You’ll notice I’m not emphasizing this as a main attacker… because it wasn’t. Volt Bolt was valuable for its Bench snipe but maybe not as much as you would have been expecting; remember that until shortly before the beginning of the XY-era, Pokémon Catcher did not require a coin flip. That means we had an Item card version of Lysandre! In 2012, Mewtwo-EX (BW – Next Destinies 54/99, 98/99; BW – Black Star Promos BW45; BW – Legendary Treasures 54/113) was a good-to-great attacker in almost every deck. Eeltwo made Mewtwo-EX the focus as its “X-Ball” attack can go from doing zero damage to 120 (more if the opponent’s Active has any Energy attached) in a single turn, as a player could attach up to [LLLL] via four uses of Dynamotor plus [CC] with a manually attached Double Colorless Energy. As the deck could do this over and over again, that wouldn’t be too bad now but back then, it was fantastic. Anguille Sous Roche is a “Rayeels” variant, which uses Rayquaza-EX (BW – Dragons Exalted 85/124, 132/124; BW – Black Star Promos BW47) as the main attacker; its “Dragon Burst” became the new focus. Dragon Burst needs [RL] to use, so you had to include some Energy that Dynamotor couldn’t touch, but it was worth it because Dragon Burst allowed you to discard all attached [R] or [L] and do 60 damage for each Energy discarded in this manner. Combined with Keldeo-EX and a Float Stone, Rayeels decks could reliably do 180 damage a turn. In both cases, where did that leave Raikou-EX?
As a spare attacker to exploit [L] Weakness, a better retreater than Eelektrik or a Keldeo-EX that didn’t yet have Float Stone, a decent staller if you can’t get enough Eelektrik on the Bench to fuel a better attacker… and a Bench-hitter to conserve Pokémon Catcher or be used when Items were locked down. Being able to OHKO a Benched Jirachi-EX was a good deal as well. That was only good enough for a single deck slot back in the day, and probably just one or two slots in the present day Legacy Format, where the above attackers are both available in addition to even more options ([L] Type and otherwise). Which, in a crowded, hypercompetitive format is actually really good. Raikou-EX is also quite a nice pull in the Limited Format, where you build your deck from product provided at the event. In the modern Expanded Format, unfortunately, it is NOT enough. Just 10 more damage and it might be worth it for taking a quick OHKO against a Benched Shaymin-EX (XY – Roaring Skies 77/108, 106/108), but that isn’t the case so even if Dynamotor decks hadn’t fallen off the face of competitive Expanded Format play, Raikou-EX wouldn’t be worth it except perhaps to counter the odd lock deck involing Bench-sitters. For the Standard Format, Raikou-EX wouldn’t be reprinted, because Pokémon-GX have replaced them. If we ignore this for a hypothetical reprint, that last point is why I could maybe, maybe see one sneaking into a Vikavolt deck. Probably not, however, as you’re not hitting enough key OHKO’s.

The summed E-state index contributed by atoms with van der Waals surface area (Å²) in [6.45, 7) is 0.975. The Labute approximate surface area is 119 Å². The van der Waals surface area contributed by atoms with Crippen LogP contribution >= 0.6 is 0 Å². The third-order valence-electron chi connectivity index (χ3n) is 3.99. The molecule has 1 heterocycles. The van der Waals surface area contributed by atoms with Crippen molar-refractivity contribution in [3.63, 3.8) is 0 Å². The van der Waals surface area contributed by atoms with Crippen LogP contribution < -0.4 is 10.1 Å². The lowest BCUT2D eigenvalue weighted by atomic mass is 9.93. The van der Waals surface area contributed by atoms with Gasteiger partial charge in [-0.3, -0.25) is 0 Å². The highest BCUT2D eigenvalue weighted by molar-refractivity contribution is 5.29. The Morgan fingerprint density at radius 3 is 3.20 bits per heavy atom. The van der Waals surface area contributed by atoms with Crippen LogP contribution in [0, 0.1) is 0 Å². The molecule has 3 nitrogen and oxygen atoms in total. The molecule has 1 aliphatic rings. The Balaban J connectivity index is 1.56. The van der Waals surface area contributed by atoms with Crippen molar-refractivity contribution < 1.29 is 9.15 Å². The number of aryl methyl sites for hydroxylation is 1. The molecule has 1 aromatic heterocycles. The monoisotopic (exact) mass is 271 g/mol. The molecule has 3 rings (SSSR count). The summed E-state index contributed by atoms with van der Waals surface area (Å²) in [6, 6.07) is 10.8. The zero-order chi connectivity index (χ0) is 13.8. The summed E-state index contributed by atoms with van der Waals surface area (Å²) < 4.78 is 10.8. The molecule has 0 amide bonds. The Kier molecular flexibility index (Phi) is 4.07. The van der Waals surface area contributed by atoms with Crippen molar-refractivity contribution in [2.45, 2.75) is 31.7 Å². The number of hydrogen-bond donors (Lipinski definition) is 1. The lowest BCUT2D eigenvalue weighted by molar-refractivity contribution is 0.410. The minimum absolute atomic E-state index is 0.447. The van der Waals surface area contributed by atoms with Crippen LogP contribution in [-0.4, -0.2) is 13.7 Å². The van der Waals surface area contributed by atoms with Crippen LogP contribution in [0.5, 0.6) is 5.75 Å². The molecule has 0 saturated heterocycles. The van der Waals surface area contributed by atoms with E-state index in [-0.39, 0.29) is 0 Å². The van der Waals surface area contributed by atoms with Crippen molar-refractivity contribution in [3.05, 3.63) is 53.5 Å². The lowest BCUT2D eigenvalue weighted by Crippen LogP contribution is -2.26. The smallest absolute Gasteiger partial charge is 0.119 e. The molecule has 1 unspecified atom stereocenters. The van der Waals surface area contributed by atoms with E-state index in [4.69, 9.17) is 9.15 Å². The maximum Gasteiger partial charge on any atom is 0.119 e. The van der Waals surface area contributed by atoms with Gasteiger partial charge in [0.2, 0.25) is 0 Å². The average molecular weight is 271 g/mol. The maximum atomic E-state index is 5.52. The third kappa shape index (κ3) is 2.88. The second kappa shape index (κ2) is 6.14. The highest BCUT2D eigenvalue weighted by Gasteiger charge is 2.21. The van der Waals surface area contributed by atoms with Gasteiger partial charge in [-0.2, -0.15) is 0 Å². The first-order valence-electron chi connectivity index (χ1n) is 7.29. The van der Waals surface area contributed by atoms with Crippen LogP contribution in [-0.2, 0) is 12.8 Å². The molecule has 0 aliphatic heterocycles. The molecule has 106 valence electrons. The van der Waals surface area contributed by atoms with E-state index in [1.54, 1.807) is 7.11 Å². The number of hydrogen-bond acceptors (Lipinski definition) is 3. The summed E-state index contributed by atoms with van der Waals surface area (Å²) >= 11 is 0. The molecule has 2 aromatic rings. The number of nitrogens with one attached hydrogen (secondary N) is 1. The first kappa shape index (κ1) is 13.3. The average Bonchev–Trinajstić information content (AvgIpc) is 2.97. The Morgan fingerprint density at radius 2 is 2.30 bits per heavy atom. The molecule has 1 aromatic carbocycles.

Odds are low you could afford to do it, but if you somehow can participate in a Limited Format event using BW – Dark Explorers packs, Raikou-EX is a great pull. You can go the +39 or Mulligan’s [insert Pokémon/] route, or you can try to include enough Lightning Energy so that you can use Raikou-EX in a blended deck. Actually, whether you use Raikou-EX solo, use it to back a mostly [L] deck, or try to sneak it into a mostly non-[L] deck, you’ll want to use multiple Types of Energy here; you won’t have the combos mentioned above, so you want to exploit the [C] Energy requirement in each attack. Volt Bolt only discards [L] Energy, so running at least two types of basic Energy will allow you to attach a basic Lightning Energy the next turn and use Thunder Fang. Alternating between the two, Raikou-EX has a good chance of dominating, even all by its lonesome. Your opponent will have a hard time building on the Bench thanks to Volt Bolt, so the main concern is if they open with one of the better [F] Type Pokémon in the set and deal out a lot of damage quickly and the fact you really, really need to get at least a few well-timed “heads” with Thunder Fang.